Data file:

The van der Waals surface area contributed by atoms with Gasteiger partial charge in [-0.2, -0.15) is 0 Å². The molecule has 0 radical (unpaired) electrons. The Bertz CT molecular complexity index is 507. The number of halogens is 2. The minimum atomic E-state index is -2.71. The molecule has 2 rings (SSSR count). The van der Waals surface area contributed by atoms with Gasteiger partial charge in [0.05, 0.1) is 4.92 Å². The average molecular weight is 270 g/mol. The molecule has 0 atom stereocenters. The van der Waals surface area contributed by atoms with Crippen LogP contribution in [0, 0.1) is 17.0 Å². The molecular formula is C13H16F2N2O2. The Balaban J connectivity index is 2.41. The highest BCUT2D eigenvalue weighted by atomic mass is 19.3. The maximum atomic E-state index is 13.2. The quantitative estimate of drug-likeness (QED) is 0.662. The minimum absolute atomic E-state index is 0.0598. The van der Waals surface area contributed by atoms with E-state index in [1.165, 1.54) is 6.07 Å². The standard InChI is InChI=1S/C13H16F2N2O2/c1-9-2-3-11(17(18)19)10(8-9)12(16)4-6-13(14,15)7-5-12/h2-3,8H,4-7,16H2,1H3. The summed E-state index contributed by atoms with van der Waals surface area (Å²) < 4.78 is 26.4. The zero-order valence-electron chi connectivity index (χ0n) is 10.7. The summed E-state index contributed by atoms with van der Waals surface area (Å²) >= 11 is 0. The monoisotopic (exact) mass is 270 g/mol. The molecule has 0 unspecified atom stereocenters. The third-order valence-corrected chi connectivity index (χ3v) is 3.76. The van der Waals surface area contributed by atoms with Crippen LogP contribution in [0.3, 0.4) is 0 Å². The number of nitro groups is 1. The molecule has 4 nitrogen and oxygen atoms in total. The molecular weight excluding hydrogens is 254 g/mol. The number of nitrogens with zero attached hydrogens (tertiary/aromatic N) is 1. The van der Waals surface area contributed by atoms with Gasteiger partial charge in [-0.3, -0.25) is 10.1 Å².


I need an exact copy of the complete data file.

The van der Waals surface area contributed by atoms with Gasteiger partial charge in [-0.2, -0.15) is 0 Å². The molecule has 0 radical (unpaired) electrons. The Bertz CT molecular complexity index is 507. The number of halogens is 2. The minimum atomic E-state index is -2.71. The molecule has 2 rings (SSSR count). The van der Waals surface area contributed by atoms with Gasteiger partial charge in [0.05, 0.1) is 4.92 Å². The average molecular weight is 270 g/mol. The molecule has 0 atom stereocenters. The van der Waals surface area contributed by atoms with Crippen LogP contribution in [0, 0.1) is 17.0 Å². The molecular formula is C13H16F2N2O2. The Balaban J connectivity index is 2.41. The highest BCUT2D eigenvalue weighted by atomic mass is 19.3. The maximum atomic E-state index is 13.2. The quantitative estimate of drug-likeness (QED) is 0.662. The minimum absolute atomic E-state index is 0.0598. The van der Waals surface area contributed by atoms with E-state index in [1.165, 1.54) is 6.07 Å². The standard InChI is InChI=1S/C13H16F2N2O2/c1-9-2-3-11(17(18)19)10(8-9)12(16)4-6-13(14,15)7-5-12/h2-3,8H,4-7,16H2,1H3. The summed E-state index contributed by atoms with van der Waals surface area (Å²) < 4.78 is 26.4. The zero-order valence-electron chi connectivity index (χ0n) is 10.7. The summed E-state index contributed by atoms with van der Waals surface area (Å²) >= 11 is 0. The monoisotopic (exact) mass is 270 g/mol. The molecule has 0 unspecified atom stereocenters. The third-order valence-corrected chi connectivity index (χ3v) is 3.76. The van der Waals surface area contributed by atoms with Crippen LogP contribution in [0.3, 0.4) is 0 Å². The number of nitro groups is 1. The molecule has 4 nitrogen and oxygen atoms in total. The molecular weight excluding hydrogens is 254 g/mol. The number of nitrogens with zero attached hydrogens (tertiary/aromatic N) is 1. The van der Waals surface area contributed by atoms with Gasteiger partial charge in [-0.3, -0.25) is 10.1 Å².